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Picking the least worst option

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Sometimes that’s how you have to make a choice.

NHL: JAN 16 Toronto Maple Leafs at Ottawa Senators Photo by Steven Kingsman/Icon Sportswire via Getty Images

After two games in Ottawa, it’s time to ask what we’ve learned about the Leafs. The top three forward lines seem as poorly optimized now as they did before opening night ever happened. I talked about that after the Montreal game, and the Ottawa games showed some of the same problems, but also showed some lines working better.

The third line was dramatically better against Ottawa, and they dominated every matchup in the Friday game except against the Stützle - Stepan - Dadonov line. They totally shut down Brady Tkachuk and Josh Norris, though. On Saturday, all the Leafs dominated in shots (all shots, not shots on goal) over the Sens, but the Kerfoot line was the best at 82% Corsi. They only struggled against the Stepan line again, and that to a much lesser degree.

Most numerical stats are from Natural Stat Trick and are Score and Venue Adjusted five-on-five unless otherwise noted.

The theme of both games was poor shooting location. Friday’s game had the Leafs at 49% Corsi for and 41% Expected Goals for. In other words, they shot the puck almost exactly the same as the Sens (the real difference is 2 shots less for the Leafs), but they were shooting from so far out, that eroded down to a situation where without the power play, they weren’t in the game.

Saturday was a total domination in Corsi, with the Leafs at 75%, leaving the Senators to try to subsist on only 22 shots all game, and yet the score was 3-2 and the Expected Goals was only 62% for the Leafs. The Leafs had 56 shots and only 36 unblocked shots, which whittled down to 26 when you get to shots on goal. Or, exactly what the Blue Jackets did to them in the playoffs.

The Saturday game was very evenly split by most xG models at all-situations. It was a domination in zone time, but the use of that zone time left the Leafs shooting from the point and the Senators right up in Jack Campbell’s face:

Maybe he should be lauded for his .895 save percentage. That’s as bad as anything faced by Frederik Andersen. On the Leafs side, this all-situations view makes them look better than they were because their power play really looked good, and resulted in some quality chances.

Assuming this is the intended outcome or a coaching philosophy is likely not wise, but it’s also not a good way to score a lot of goals. These types of passes are mostly the sort least likely to add value to the shot that comes after them.

Four points in three games in a perfectly fine start to the season, even if Montreal walked away with one and the Senators two, but aside from proving that the Kerfoot line can shut down almost everyone on the Senators, there’s really only one other bright spot.

Red is shots over league average, blue is below.

Auston Matthews is shooting from everywhere, including such good locations, that he’s got double the individual expected goals of his nearest teammate (by a quick check on Evolving Hockey, not the above HockeyViz model). John Tavares is not bad, mind you, and his power play performance has been stellar, but Matthews is the team offence at five-on-five.

So far the Joe Thornton experiment is at least not nerfing the most important player on the team.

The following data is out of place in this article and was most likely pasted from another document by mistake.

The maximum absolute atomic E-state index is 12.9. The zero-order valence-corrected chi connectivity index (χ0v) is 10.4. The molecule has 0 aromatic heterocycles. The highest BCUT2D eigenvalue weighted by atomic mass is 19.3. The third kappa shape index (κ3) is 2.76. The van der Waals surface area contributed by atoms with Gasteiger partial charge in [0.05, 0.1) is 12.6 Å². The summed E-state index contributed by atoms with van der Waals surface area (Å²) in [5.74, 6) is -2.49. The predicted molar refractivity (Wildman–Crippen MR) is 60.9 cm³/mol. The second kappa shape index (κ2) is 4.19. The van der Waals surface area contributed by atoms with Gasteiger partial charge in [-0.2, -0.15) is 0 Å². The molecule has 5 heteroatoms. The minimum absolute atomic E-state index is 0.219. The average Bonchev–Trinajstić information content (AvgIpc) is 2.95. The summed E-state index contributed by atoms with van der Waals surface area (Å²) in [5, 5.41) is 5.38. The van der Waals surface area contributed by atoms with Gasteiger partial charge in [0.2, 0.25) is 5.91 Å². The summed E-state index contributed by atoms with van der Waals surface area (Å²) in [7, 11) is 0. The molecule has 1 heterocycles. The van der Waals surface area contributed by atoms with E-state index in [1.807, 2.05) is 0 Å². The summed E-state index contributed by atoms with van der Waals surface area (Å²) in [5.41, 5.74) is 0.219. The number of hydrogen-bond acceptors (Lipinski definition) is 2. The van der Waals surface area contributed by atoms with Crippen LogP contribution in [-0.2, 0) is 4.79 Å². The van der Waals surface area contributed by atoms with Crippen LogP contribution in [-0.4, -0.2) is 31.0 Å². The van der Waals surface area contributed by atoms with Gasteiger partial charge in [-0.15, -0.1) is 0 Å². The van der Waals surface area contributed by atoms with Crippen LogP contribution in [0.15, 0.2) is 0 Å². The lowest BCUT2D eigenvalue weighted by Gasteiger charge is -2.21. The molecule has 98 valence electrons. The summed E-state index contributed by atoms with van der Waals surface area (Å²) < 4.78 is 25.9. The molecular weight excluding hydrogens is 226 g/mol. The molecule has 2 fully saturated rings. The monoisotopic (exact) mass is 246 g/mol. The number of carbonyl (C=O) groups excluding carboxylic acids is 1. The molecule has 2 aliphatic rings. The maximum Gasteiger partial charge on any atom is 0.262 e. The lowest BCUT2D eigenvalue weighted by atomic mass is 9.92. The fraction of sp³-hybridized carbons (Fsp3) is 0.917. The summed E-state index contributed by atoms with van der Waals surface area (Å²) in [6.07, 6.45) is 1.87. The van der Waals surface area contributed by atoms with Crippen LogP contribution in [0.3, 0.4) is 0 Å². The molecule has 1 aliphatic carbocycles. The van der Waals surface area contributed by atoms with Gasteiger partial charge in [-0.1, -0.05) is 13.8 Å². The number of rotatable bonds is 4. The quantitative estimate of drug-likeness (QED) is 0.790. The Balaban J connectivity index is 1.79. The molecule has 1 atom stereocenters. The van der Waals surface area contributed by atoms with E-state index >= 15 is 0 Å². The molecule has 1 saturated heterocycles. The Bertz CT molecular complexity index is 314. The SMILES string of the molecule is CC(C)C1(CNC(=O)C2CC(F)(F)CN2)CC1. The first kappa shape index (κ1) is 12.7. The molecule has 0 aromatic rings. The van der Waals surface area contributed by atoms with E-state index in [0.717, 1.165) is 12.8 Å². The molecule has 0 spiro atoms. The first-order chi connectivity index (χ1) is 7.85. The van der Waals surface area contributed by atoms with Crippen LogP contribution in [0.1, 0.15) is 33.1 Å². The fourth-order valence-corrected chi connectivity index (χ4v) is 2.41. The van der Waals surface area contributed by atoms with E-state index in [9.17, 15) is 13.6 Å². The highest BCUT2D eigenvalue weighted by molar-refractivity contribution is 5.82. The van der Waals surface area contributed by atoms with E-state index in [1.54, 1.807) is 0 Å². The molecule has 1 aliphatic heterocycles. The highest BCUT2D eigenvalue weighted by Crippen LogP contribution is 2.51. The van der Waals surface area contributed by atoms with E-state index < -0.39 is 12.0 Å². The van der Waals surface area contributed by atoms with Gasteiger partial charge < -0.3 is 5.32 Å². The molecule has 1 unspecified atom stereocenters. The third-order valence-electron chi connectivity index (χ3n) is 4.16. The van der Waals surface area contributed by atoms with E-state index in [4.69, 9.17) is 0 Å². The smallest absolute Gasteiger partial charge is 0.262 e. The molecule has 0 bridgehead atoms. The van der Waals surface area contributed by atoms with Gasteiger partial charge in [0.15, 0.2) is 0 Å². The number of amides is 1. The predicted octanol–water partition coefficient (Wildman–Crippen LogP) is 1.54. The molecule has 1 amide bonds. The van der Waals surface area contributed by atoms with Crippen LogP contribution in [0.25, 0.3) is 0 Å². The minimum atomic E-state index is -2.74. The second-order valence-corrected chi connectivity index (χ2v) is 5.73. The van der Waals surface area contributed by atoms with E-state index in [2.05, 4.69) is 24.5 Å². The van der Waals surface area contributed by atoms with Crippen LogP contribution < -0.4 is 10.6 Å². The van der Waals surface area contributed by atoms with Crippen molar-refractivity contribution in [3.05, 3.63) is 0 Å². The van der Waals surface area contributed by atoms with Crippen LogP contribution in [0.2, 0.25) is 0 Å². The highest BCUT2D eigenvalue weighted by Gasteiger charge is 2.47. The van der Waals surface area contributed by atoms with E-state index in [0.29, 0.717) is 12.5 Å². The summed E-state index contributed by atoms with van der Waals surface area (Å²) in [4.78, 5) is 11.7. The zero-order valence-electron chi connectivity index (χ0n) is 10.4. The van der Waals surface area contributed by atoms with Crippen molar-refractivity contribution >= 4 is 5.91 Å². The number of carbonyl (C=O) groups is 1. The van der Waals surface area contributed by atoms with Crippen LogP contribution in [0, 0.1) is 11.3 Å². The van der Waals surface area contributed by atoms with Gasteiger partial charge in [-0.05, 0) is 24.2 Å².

But that leaves a big question mark over the head of John Tavares and his linemates. They aren’t getting all that much ice time, in three games Tavares is 8.5 minutes behind Matthews in five-on-five TOI, and his line aren’t doing great things with the time they do have. They’ve been blessed with some points, but three-game points rates are so deeply soaked in randomness as to mean less than nothing. Don’t even look, lest you become less informed for knowing them.

This is not good:

It’s also not typical for his career. Anyone who has watched the games has not seen much from William Nylander at even strength, and Jimmy Vesey has barely registered as there. If the Thornton trick is at least one you can fake your way through for most of a game (he plays less than Matthews every game) the Vesey on the Tavares wing concept doesn’t seem to be cooking with any fuel.

This roster isn’t an easy puzzle to solve, and the idea seems to have been to play Wayne Simmonds up on that Tavares line a little to see how that would go. It hasn’t happened a lot, but it worked in a few shifts here or there.

So the dilemma is this: if the Kerfoot line is good shutting down some team better than Ottawa, but maybe not the Habs, and the Tavares line needs something to change, how do you fix this? Maybe this whole roster thing needs to be turned around and looked at differently.

It’s not about Sheldon Keefe stubbornly sticking with the (clearly) absurd idea that Joe Thornton can play top line, but rather, he’s trying to find the least bad alternative from Thornton, Vesey and Simmonds. He can’t replace Thornton and Vesey both with Zach Hyman. So unless Simmonds really shows more oomph than he has so far, as he gets conditioned to playing again, one of Thornton and Vesey is staying in the top six. If that one is Thornton, the guy who spells him so he plays three minutes a game less than Matthews and Marner is usually Hyman.

This is not the first time my conclusion is that the Leafs need to clone Zach Hyman.

I’m a little less aghast at the lineup choices right now, not because the Leafs beat the worst team in the division in a way that carried the illusion of dominance, but because if Keefe is looking for the least worst of some bad options, that’s a mode of thinking I can understand. Maybe I’m rationalizing it, but it’s not like there’s a stable of top six wingers he just won’t play.

As the man on TV likes to say: We’ll see where this goes.